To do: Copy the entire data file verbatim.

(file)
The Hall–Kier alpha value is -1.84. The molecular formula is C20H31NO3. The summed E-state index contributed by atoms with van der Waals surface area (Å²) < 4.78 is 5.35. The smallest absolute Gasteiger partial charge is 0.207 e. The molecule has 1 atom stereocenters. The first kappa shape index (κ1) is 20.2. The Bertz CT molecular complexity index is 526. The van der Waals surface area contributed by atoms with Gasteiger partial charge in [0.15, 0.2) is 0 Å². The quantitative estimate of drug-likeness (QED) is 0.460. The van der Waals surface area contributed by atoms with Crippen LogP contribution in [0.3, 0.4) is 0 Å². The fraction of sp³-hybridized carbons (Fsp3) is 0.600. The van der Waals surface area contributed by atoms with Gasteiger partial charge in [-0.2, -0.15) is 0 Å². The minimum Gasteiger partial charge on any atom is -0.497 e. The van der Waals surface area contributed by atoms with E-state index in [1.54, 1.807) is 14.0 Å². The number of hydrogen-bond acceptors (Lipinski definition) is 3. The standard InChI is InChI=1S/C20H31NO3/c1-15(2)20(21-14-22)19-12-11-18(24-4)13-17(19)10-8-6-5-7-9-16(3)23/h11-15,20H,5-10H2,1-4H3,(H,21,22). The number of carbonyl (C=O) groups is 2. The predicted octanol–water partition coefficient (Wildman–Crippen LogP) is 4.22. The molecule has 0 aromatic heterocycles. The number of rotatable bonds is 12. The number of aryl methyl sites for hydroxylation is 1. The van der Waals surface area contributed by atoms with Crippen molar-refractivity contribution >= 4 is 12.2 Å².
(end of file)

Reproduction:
The Hall–Kier alpha value is -1.84. The molecular formula is C20H31NO3. The summed E-state index contributed by atoms with van der Waals surface area (Å²) < 4.78 is 5.35. The smallest absolute Gasteiger partial charge is 0.207 e. The molecule has 1 atom stereocenters. The first kappa shape index (κ1) is 20.2. The Bertz CT molecular complexity index is 526. The van der Waals surface area contributed by atoms with Gasteiger partial charge in [0.15, 0.2) is 0 Å². The quantitative estimate of drug-likeness (QED) is 0.460. The van der Waals surface area contributed by atoms with Crippen LogP contribution in [0.3, 0.4) is 0 Å². The fraction of sp³-hybridized carbons (Fsp3) is 0.600. The van der Waals surface area contributed by atoms with Gasteiger partial charge in [-0.2, -0.15) is 0 Å². The minimum Gasteiger partial charge on any atom is -0.497 e. The van der Waals surface area contributed by atoms with E-state index in [1.54, 1.807) is 14.0 Å². The number of hydrogen-bond acceptors (Lipinski definition) is 3. The standard InChI is InChI=1S/C20H31NO3/c1-15(2)20(21-14-22)19-12-11-18(24-4)13-17(19)10-8-6-5-7-9-16(3)23/h11-15,20H,5-10H2,1-4H3,(H,21,22). The number of carbonyl (C=O) groups is 2. The predicted octanol–water partition coefficient (Wildman–Crippen LogP) is 4.22. The molecule has 0 aromatic heterocycles. The number of rotatable bonds is 12. The number of aryl methyl sites for hydroxylation is 1. The van der Waals surface area contributed by atoms with Crippen molar-refractivity contribution >= 4 is 12.2 Å².